A brief look at the life of one of Nigerian-German musician and activist, based upon an exclusive interview granted Music in Africa, on the celebration of the 25th anniversary of his musical career.
On May 16 2014, Music in Africa caught up with the legend Ade Bantu, for a conversation, essentially celebrating the 25th anniversary of his musical career. This was a journey into the mind of a genuinely conscious musician and social activist. No layers, no facades. The completely honest and heart-felt account of an incredible life of pain, joy, true sacrifice and dedication to his art, heritage and community.
Born of Nigerian and German parents, he grew up in a loving, tightly knit-family, sadly interrupted by the murder of his father in Lagos in 1986. He relocated to Germany and in reaction to his struggle to assimilate into a new - and sometimes unwelcoming environment, as well as dealing with the tragic loss of a strong and loving father figure, he turned to Hip-hop and the teachings of the Black power movement for answers.
From the nascent beginnings of Rap lines at home and on the streets of Cologne, with his brother Abiodun and fellow "outsiders" (Turkish and Italian Immigrant friends), he grew his raw talents into a fine art. He formed the underground Rap crew- ‘Exponential Enjoyment’ in 1989, which launched Ade (then known as "Duke T") into a career that went beyond the narrow dreams of musical stardom he had assumed would be the end-game. E-E's first single "Think for a moment/Style Introduction" was one of the first German Hip-hop singles- and more was to come. The group recorded the first multi-lingual German Hip-hop album- ‘Chop or quench’ in 1993 and more collaborations followed (Peter Kowald, Advanced Chemistry, Fonk Free + DJ Andre - Weep not child etc) whilst studying for, and eventually obtaining a degree in Engineering.
The band Bantu (Brotherhood Alliance Navigating towards Unity) was formed in 1998 and its first album - the wonderfully titled- ‘Fufu’, featuring the mega-hit ‘Nzogbu’, became his breakthrough into the Nigerian music scene, enjoying serious air-play on radio stations in Lagos and beyond. A side-note to this being that Ade had a year before, been active in the anti-Shell campaigns, [protesting the killing of Ken Saro-Wiwa. Ade was also an active member of the pro-democracy coalition NADECO, with his home at Cologne, serving as a hub for fellow-travellers Lawyer and Human rights activist Ogaga Ifowodo and other activists in exile,
However the most significant project of his career was yet to come. A spate of racist violence had spread through Germany in the late 90's and early noughties, which reached tipping point with the killing of an African Immigrant - Alberto Adriano in 2000. Ade Bantu formed a collective called ‘Brother’s keeper’, which released a single ‘Adriano (die letzte Warnung)’ translation- "Adriano- the last warning", which was a simple message to perpetrators of the racist violence, that Immigrants would no longer endure any more oppression and violence. The single sold over 220,000 copies and became the vocal expression of the frustration and pain of a generation of Immigrants, not just in Germany, but beyond in mainland Europe. The single got to number 5 in the German charts and spawned several collaborations, including a single with legends- UB40 in 2003.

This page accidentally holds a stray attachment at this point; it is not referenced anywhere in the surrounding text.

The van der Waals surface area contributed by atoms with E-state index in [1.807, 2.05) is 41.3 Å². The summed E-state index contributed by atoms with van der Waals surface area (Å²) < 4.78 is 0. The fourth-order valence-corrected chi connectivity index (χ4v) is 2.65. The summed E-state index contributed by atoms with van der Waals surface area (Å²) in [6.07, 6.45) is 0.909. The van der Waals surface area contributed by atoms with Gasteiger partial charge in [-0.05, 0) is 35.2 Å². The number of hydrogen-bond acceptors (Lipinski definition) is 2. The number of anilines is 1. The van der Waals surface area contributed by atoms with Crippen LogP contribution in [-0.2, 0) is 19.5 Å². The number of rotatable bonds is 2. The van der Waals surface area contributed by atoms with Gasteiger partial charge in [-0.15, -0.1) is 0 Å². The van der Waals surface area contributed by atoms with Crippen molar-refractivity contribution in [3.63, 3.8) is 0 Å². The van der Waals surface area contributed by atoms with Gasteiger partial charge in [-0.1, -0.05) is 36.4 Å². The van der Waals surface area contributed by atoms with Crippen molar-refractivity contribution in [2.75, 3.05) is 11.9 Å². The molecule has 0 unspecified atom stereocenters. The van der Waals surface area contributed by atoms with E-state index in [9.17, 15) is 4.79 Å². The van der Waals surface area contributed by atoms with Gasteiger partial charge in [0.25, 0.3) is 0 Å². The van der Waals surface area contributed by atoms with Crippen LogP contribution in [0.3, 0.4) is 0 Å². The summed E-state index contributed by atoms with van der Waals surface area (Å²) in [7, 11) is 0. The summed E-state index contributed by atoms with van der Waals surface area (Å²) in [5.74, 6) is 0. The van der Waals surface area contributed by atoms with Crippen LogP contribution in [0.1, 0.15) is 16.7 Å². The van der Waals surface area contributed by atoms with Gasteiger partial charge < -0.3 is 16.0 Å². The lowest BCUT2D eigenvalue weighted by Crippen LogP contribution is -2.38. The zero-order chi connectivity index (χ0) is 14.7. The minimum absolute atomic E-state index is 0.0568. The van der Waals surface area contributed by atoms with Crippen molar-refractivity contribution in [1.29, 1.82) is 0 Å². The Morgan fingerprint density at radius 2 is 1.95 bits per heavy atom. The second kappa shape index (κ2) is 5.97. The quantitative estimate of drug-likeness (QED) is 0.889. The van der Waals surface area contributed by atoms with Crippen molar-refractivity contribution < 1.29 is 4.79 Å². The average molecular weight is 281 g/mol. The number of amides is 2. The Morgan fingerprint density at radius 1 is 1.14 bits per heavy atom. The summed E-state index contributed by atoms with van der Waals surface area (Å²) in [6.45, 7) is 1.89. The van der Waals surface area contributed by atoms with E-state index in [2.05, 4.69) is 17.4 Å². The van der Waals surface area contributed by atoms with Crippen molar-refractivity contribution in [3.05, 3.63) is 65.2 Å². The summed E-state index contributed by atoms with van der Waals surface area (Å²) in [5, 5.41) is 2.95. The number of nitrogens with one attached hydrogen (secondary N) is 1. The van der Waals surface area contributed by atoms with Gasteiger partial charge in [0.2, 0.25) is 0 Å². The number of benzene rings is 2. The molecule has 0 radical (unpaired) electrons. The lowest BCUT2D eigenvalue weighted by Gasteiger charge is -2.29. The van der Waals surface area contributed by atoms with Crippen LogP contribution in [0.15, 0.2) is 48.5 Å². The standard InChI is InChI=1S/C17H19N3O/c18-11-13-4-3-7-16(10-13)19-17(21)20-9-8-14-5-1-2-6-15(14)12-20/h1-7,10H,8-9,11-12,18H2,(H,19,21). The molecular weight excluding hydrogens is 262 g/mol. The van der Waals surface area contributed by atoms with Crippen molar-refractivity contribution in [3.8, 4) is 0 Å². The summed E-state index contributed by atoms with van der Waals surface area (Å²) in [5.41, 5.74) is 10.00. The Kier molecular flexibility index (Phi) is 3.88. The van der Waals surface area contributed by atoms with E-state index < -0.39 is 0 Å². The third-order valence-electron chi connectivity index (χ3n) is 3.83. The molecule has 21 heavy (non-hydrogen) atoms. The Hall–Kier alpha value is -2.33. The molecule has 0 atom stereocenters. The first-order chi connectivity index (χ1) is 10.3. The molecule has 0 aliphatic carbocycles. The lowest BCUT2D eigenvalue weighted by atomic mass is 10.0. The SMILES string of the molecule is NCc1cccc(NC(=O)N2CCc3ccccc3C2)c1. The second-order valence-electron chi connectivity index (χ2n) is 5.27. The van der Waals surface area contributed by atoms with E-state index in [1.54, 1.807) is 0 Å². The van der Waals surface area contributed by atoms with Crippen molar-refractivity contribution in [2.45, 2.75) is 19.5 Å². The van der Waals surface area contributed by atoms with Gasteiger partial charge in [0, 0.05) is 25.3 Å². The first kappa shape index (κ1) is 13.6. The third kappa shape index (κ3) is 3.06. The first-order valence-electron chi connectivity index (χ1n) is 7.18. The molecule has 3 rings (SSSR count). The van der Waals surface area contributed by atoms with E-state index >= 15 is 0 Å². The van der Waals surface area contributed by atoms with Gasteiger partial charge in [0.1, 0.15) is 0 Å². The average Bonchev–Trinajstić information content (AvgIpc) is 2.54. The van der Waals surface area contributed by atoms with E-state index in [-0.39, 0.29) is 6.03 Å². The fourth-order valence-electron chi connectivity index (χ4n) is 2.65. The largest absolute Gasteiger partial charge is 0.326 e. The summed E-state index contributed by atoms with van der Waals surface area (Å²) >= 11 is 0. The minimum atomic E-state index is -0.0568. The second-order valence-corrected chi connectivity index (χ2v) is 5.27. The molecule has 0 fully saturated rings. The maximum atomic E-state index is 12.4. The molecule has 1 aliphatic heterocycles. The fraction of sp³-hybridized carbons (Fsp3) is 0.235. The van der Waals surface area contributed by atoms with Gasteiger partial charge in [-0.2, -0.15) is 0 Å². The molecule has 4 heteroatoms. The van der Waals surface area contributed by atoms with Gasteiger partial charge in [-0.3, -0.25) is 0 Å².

The year 2005 was to be hugely successful year for Ade- he released his eponymously named album- "Bantu", featuring Sly Dunbar etc. As well as a collaborative album "Fuji Satisfaction" with Fuji mega-star, Adewale Ayuba, which won in two categories at the Kora Music awards of the same year. Also the second Brother’s keeper single – ‘Am I my brothers keeper?’ was released to even greater commercial success and critical acclaim than the first. In the same year, he featured on the BBC Africa connection musical project- featuring Thandiswa Mazwai (SA), Cheikh Lo (Senegal) and Kora Master Sekou Kouyate (Guinea).In the following year, his band Afrobeat Academy, performed at the World Cup in Germany and further collaborations and tours continued, with Nigerian artistes like Seun Anikulapo-Kuti, Tony Allen, Siji Awoyinka and many others. Significantly- Awoyinka, Ade and Aby Ogunsanya are in the final stages of production of a major musical legacy project- "Elders Corner", a documentary chronicling Nigeria's (and in one instance Ghana's) musical heritage.
His most defining moment being when he received a telephone call from Harry Belafonte, who requested permission to re-record one of his band's tracks, for use in his bio-pic. A gesture that deeply humbled Ade, the symbolism being that all his sacrifice over the years had finally gained recognition.
As he celebrates his 25th year as an artiste, Ade quotes the strongest influences on his life to be his parents, in his own words:
"My mother taught us to let go of hatred, she lived it. She had suffered hatred, but never bore any grudges. She saw I was an angry young man and taught me to let go and show love to those who showed me hatred"
"My father insisted that I be named Adegoke that defined my destiny..."
A summation of Ade's philosophy:
"It’s about being true to yourself, the fame drug comes and goes, its about a legacy and being conscious of your voice, that you are somebody and in that position you have to be extremely aware of the power of the word, the power of the sound that comes from within you, when you speak and when you perform. I want my children to feel that their father stood for something and that he stood by what he believed in. That has always been top priority, it has never been about the money or the fame....”
Strong words from a genuine neo-African musical hero, may the next 25 years be as fruitful for one of our finest.